Quercus austrina Small

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Credits

Article from New Trees, Ross Bayton & John Grimshaw

Recommended citation
'Quercus austrina' from the website Trees and Shrubs Online (treesandshrubsonline.org/articles/quercus/quercus-austrina/). Accessed 2019-11-22.

Genus

  • Quercus
  • Subgen. Quercus, Sect. Quercus

Common Names

  • Bastard White Oak

Other species in genus

Glossary

References

There are currently no active references in this article.

Credits

Article from New Trees, Ross Bayton & John Grimshaw

Recommended citation
'Quercus austrina' from the website Trees and Shrubs Online (treesandshrubsonline.org/articles/quercus/quercus-austrina/). Accessed 2019-11-22.

Tree to 25 m. Branchlets dark brown or reddish brown with white, corky lenticels. Leaves deciduous, (4–)7–10(–20) × 3–5 cm, narrowly obovate or elliptic, immature leaves loosely covered in semi-erect stellate hairs; mature leaves largely glabrous, but some pubescence may remain on the lower surface near veins and midrib, four to six (to eight) secondary veins on each side of the midrib, margins irregularly and shallowly lobed, lobes rounded or obtuse, apex rounded; petiole 0.3–0.5 cm long. Infructescence 0.6–0.8 cm long with one (to two) cupule(s). Cupule cup- or goblet-shaped, 1–1.3 × 0.9–1 cm; scales narrowly ovate, grey and loosely appressed. Acorn ovoid or elliptic, with one-third to half of its length enclosed in the cupule, ~1.7 cm long, stylo podium persistent. Flowering April, fruiting September to October (USA). Nixon 1997. Distribution USA: Alabama, Florida, Georgia, Mississippi, North Carolina, South Carolina. Habitat Wet forests and river bottoms between 0 and 200 m asl. USDA Hardiness Zone 5–6. Conservation status Least Concern. Illustration Nixon 1997. Cross-reference K82.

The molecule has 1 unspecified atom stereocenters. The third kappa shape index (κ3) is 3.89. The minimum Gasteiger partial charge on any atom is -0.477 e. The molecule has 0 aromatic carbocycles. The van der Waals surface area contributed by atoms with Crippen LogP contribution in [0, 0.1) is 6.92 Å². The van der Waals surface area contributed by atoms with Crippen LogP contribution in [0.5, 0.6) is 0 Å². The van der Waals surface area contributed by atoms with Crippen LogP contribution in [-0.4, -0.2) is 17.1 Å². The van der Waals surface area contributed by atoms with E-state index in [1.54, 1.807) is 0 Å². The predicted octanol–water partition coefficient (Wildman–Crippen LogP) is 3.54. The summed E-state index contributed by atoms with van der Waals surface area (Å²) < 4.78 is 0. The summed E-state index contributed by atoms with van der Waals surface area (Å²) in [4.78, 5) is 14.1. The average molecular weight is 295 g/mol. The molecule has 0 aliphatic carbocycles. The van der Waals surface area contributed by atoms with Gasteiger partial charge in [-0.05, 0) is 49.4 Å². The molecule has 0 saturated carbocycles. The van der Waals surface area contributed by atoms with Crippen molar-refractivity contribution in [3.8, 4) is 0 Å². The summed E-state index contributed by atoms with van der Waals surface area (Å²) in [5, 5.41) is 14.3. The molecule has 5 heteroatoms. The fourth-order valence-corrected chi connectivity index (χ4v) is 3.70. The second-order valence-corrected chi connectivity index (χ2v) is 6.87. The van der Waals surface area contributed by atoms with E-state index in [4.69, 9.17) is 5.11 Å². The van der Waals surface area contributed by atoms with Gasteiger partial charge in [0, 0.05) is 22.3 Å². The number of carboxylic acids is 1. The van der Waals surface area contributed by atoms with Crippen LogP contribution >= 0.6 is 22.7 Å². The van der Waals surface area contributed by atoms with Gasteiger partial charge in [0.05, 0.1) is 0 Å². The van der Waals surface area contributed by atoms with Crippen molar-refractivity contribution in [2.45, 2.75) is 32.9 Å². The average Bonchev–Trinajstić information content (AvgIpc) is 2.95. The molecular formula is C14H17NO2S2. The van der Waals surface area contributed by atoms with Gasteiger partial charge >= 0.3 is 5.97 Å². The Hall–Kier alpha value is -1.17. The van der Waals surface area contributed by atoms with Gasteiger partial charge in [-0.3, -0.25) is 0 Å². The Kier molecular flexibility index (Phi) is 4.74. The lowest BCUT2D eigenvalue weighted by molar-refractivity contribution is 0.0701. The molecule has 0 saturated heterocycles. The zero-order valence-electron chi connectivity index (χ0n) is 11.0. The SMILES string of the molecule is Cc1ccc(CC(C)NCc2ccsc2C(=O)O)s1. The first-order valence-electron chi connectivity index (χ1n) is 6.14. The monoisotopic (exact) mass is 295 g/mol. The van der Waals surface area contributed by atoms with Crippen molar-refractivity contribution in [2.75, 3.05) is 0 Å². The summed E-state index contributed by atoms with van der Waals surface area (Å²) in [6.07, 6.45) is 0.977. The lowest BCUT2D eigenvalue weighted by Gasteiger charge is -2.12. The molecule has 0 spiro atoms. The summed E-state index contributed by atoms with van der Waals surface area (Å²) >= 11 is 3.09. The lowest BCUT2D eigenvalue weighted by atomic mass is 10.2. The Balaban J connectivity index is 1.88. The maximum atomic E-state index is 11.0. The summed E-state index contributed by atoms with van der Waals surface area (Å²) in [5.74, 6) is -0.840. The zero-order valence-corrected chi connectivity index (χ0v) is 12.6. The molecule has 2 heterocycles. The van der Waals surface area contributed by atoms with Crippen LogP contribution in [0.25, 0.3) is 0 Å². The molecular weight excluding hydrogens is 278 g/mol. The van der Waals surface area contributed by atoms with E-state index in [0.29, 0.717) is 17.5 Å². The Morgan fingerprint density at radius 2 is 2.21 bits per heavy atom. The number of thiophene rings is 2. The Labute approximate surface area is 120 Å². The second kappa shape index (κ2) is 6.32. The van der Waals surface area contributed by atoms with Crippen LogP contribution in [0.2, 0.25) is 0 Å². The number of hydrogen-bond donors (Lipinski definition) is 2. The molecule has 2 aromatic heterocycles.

Quercus austrina is not well known in cultivation, either in its native United States or in Europe, and Michael Heathcoat Amory (pers. comm. 2006) describes it as ‘not very inter esting’. In major collections it is represented as small plants (at Chevithorne Barton, Ettelbruck and Trompenburg, for example). As a white oak it is not likely to thrive in Europe, but Sternberg (2004) notes that it is much hardier in winter than its southern distribution would suggest. In his Starhill Forest Arboretum, with the hot summers it needs, young plants are currently just getting going and show no sign of winter dieback. Recent commercial offerings in the United Kingdom have been misidentified, being a form of Q. nigra (a red oak) (A. Coombes, pers. comm. 2006).


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